Indicate the period that two series are related to help users identify other series that may be useful to their search. This period should be based on the series (accumulation) date range, that is, a relationship can only begin once both series have been created. Aim to identify the date range of the relationship with accuracy to no more than month and year except where exact dates are easily identified. In some cases the period of relationship may be difficult to determine and it may, if necessary, be omitted. However, the start date of the period of relationship is presently used as the basis for sorting, where there are multiple entries in the element, so attempt to provide the start date if possible.

Expression of dates

All dates in predetermined date fields are subject to validation to facilitate searching, sorting, validations and consistency in reports. It is not necessary to enter day, month and year if the full date is not known. Use a date qualifier only if the year is in doubt. (Unless notes are kept to indicate the part or parts of the date to which a qualifier applies, the use of the qualifier can be misleading, especially when just year ranges and qualifiers are presented in reports.)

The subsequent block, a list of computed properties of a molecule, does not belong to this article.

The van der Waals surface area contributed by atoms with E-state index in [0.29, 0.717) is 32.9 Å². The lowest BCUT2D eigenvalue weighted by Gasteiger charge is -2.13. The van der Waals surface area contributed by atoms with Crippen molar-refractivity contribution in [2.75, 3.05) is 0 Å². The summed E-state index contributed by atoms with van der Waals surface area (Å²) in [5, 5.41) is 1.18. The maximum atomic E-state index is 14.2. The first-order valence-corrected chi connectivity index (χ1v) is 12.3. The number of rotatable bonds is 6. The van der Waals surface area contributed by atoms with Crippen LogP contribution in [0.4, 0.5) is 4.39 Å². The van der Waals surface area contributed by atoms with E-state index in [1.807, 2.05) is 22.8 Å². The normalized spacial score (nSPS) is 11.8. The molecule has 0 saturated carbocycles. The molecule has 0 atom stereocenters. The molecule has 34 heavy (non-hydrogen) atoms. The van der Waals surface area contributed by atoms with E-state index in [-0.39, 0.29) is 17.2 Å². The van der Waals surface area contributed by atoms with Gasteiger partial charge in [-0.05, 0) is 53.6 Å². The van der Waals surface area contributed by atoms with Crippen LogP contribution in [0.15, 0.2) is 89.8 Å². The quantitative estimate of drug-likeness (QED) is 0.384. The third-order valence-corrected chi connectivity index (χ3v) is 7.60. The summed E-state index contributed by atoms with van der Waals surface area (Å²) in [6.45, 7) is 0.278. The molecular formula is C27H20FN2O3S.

Date range conventions

Start date qualifier

(only if year is in doubt)

circa

by

Start date

1952

May 1952

23 May 1952

End date qualifier

(only if year is in doubt)

circa

by

End date

1978

November 1978

23 November 1978